More than a century ago, famous sculptor and painter Auguste Rodin was struck by the gracefulness of The Royal Ballet of Cambodia's dancers, when they performed for the first time ever outside of the Kingdom, in France. He created no less than 150 sketches, drawings and paintings, inspired by a bewildered interrogation: how an art form so exotic, so "foreign", could so powerfully appeal to the Western public, send such a universal message?
With Neang Watthana Devi,her latest choreography presented in Phnom Penh in January 2019, Princess Norodom Buppha Devi, the Ballet's Art Director and protectress, has splendidly reversed the proposition: adapting the transcultural myth of Psyche to the Khmer worldview and aesthetics, the ballet fully expresses the universal quest for love and immortality within its specific forms of expression.
The enthralling performance tells the particular story of a human maiden whose physical perfection triggers envy and hatred among the deities. Psyche and Eros in the Greek mythology, Watthana and god Samiddha in the Khmer rendition. At the end, love triumphs over jealousy and death, Indra welcomes the young mortal into the divine realm.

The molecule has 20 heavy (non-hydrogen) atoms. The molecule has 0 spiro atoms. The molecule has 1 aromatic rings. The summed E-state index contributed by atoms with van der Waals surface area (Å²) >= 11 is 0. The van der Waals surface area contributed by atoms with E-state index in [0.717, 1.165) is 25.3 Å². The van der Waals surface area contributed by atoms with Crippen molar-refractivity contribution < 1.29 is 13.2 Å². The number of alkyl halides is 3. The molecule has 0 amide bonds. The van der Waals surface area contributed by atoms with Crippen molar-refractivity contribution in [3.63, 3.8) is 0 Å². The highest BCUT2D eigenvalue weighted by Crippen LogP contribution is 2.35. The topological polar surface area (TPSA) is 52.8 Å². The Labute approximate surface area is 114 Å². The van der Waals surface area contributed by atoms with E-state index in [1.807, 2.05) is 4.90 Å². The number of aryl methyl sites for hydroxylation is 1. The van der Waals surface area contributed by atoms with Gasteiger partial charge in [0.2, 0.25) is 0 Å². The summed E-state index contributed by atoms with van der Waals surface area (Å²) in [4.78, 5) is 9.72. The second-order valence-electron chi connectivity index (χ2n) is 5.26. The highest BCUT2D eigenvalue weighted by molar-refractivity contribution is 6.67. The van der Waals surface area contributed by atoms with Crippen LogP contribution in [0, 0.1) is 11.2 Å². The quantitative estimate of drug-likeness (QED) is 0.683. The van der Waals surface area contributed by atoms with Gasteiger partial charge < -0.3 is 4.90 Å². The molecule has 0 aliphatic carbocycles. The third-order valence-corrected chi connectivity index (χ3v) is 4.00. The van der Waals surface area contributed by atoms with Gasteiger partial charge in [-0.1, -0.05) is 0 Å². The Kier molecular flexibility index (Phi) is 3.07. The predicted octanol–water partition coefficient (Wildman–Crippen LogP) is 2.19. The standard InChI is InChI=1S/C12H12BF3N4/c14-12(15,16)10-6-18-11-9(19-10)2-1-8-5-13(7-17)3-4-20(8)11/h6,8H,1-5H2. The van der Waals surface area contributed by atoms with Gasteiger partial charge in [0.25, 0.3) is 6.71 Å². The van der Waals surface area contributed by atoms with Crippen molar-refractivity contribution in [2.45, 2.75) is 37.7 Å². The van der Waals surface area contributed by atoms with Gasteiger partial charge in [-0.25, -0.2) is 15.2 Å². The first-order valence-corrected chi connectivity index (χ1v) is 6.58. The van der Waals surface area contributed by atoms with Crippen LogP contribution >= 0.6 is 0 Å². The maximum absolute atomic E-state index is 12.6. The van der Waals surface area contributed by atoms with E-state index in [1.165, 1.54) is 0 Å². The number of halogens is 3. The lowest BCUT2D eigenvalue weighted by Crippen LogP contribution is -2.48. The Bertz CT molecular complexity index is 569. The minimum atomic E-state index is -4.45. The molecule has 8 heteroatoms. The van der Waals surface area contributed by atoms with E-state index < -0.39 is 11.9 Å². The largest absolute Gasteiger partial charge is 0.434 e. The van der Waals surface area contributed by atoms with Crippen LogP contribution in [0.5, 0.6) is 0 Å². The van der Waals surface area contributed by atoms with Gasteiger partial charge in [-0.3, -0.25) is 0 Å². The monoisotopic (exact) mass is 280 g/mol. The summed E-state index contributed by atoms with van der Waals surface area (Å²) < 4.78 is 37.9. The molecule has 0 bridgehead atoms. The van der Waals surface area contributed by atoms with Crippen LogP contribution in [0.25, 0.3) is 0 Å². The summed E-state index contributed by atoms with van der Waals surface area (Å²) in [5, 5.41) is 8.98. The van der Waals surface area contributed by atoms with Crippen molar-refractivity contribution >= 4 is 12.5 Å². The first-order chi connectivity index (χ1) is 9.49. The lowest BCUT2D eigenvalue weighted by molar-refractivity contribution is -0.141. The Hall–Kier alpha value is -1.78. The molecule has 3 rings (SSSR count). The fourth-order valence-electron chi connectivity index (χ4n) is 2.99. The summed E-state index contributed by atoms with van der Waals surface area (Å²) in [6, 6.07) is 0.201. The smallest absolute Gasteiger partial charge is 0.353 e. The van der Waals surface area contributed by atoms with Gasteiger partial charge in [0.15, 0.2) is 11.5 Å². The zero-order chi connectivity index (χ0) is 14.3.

In a daringly animated last scene, colors and rhythms transfigure the hieratic stage: three dancers in vivid red, yellow and blue costumes mingle with the rest of the ballet, outfitted in discreet hues of silk. They are Rodin's vision of the traditional Khmer dancers, the living proof that creativity and life are forever going on. The image of Preah Vihear Temple Gate is cast onto the backdrop: does it lead to another world, or is Paradise already here, if we really want it that way?
In a previous version produced for Paris and Zurich audiences, the ravishing choreography was titled "Metamorphosis". Mutation between human condition and divine character, between tradition and modernity.
Tellingly, Princess Buppha Devi has opted for going back to the intensely white make-up the Royal Ballet was familiar with when King Sisowath took the Khmer court dancers to France in 1906, a symbol of purity reflecting the moment when human beings seem to be more than mere mortals. On the other hand, for the coda, the royal musicians subtly speed up the tempo, and the dancers' moves gain in boldness, an intensity almost similar to contemporary dance.
Wattana Devi leads the ancestral Khmer art into the Fountain of Youth.
For the second consecutive year, MAADS hotels have supported the Royal Ballet Phnom Penh appearance by entering prized to the popular lucky draw held at the end of each performance. Winners have been offered complimentary stays at Pavilion Heritage Oasis Hotel, TeaHouse, Plantation urban resort & spa and Templation Angkor in Siem Reap.
Read also the Khmer Times review here.